DISTINCTIVE is a multi-disciplinary collaboration of 10 universities and 3 key industry partners from across the UK’s civil nuclear sector.
PhD/PDRA – PhD
Academic Lead – Carolyn Pearce
Researcher – Sophie Sutherland-Harper
University – University of Manchester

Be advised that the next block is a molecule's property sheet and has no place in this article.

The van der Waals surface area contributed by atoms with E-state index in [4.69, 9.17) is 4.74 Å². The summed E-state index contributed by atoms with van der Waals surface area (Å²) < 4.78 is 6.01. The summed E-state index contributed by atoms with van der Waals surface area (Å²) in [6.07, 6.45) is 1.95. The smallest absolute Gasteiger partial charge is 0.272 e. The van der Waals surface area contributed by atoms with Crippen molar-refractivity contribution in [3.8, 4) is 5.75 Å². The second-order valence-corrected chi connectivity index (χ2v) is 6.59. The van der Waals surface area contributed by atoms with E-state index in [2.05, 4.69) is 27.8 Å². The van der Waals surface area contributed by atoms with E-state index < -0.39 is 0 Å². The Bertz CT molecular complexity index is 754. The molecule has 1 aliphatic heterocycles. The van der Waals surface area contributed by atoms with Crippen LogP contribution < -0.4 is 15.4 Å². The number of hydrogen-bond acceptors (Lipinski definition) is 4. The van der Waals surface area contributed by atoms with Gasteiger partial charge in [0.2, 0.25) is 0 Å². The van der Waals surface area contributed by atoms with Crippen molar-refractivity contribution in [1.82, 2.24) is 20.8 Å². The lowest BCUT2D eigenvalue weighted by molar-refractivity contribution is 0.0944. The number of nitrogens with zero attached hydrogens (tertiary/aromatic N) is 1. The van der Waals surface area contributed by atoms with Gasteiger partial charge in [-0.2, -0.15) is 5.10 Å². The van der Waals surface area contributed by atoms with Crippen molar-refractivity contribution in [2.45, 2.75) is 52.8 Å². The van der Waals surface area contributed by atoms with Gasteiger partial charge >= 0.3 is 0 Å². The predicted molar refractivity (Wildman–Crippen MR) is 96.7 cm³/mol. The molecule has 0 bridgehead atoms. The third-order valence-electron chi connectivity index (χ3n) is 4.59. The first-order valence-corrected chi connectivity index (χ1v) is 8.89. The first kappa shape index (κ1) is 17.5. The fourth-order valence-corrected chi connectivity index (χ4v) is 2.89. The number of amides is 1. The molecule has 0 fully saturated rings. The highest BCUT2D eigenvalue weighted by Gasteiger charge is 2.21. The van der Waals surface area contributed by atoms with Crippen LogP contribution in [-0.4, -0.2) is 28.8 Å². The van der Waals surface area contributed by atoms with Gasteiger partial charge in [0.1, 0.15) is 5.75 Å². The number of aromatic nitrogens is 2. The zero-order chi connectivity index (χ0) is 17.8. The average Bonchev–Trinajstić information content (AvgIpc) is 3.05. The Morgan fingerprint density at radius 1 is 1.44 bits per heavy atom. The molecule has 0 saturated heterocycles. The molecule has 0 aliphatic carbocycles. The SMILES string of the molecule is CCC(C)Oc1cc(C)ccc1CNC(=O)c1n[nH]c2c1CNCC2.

Over 100 tonnes of plutonium, in the form of PuO2, is currently stored at the Sellafield site. Radiation induced degradation of chlorinated polymers, such as poly(vinyl chloride) (PVC), used historically in packaging of PuO2, has led to chloride-contaminated PuO2, which constitutes a significant proportion of the Pu inventory. The Government’s preferred option for plutonium disposal is re-use as mixed oxide fuel but further work is needed to underpin this option. In the interim period before any disposal route is implemented, safe and secure storage of PuO2 will need to be maintained in stores at Sellafield. Reuse of the chloride contaminated plutonium requires treatment of the PuO2 to reduce Cl- contamination to acceptable levels for fuel manufacture; whereas storage requires stabilisation coupled with a predictive understanding of the evolution of Cl–contaminated PuO2 over time. The PuO2 in storage containers is subject to a range of conditions from the centre of the container, where it will be hot and dry with the potential for gas formation as steam, to the outside where it is cooler and water may be present that can undergo radiolysis to produce H2; therefore, interrogation of the behaviour of Cl–contaminated PuO2 under these conditions is required. Furthermore, one potential treatment for the chloride contaminated PuO2 is the use of pyrohydrolysis – reaction with steam at elevated temperatures. Hence, the interactions between chloride species and water/hydroxyl ions are key to understanding and managing these materials. The project involves a detailed study of Cl- adsorption/desorption behaviour on PuO2 surfaces, in parallel with analogue studies on CeO2, UO2 and ThO2 to determine the combined effect of physical (particle size/morphology/porosity), chemical (e.g. formation of PuCl3), and radiation-induced phenomena. Interaction/competition of Cl- with surface bound OH/H2O will also be a key variable. To simulate the Cl–contaminated PuO2 in the storage containers, samples of PuO2 and Ce/U/Th-analogues with varying particle size and different amounts of chemisorbed H2O will be synthesised and exposed to HCl vapour under a controlled atmosphere. The Cl–exposed samples will then be heated to a range of temperatures and the amount of Cl- removed will be quantified in terms of the fraction evolved as HCl or Cl2 gas, the leachable fraction and the ‘non-leachable’ fraction that remains associated with the solid. The reacted product will be analysed using pyro-hydrolysis, TGA, TEM/SEM-EDX, along with surface spectroscopy techniques such as XPS, to determine the chemical form of any residual Cl-. Radiation-induced phenomena will be studied using the Pelletron at University of Manchester’s Dalton Cumbrian Facility, capable of supplying 15 MeV helium ions to investigate the effects of; (i) radiation-induced defect sites in CeO2 and other analogue phases; and (ii) Cl–contamination on hydrogen production from water radiolysis. The results from this fundamental research will provide a greater understanding of PuO2 surface species and interactions, complementing more empirical studies at the NNL aimed at defining flowsheet conditions for a heat treatment process, ultimately informing plant design for the treatment or storage of Cl–contaminated PuO2. This challenging project will involve access to national/international user facilities including the Dalton Cumbrian Facility for radiation science experiments, National Nuclear Laboratory Central Labs at Sellafield to carry out the Pu chemistry and the Rad Annex at the Environmental Molecular Science Laboratory, WA, USA to analyse reacted Pu products.
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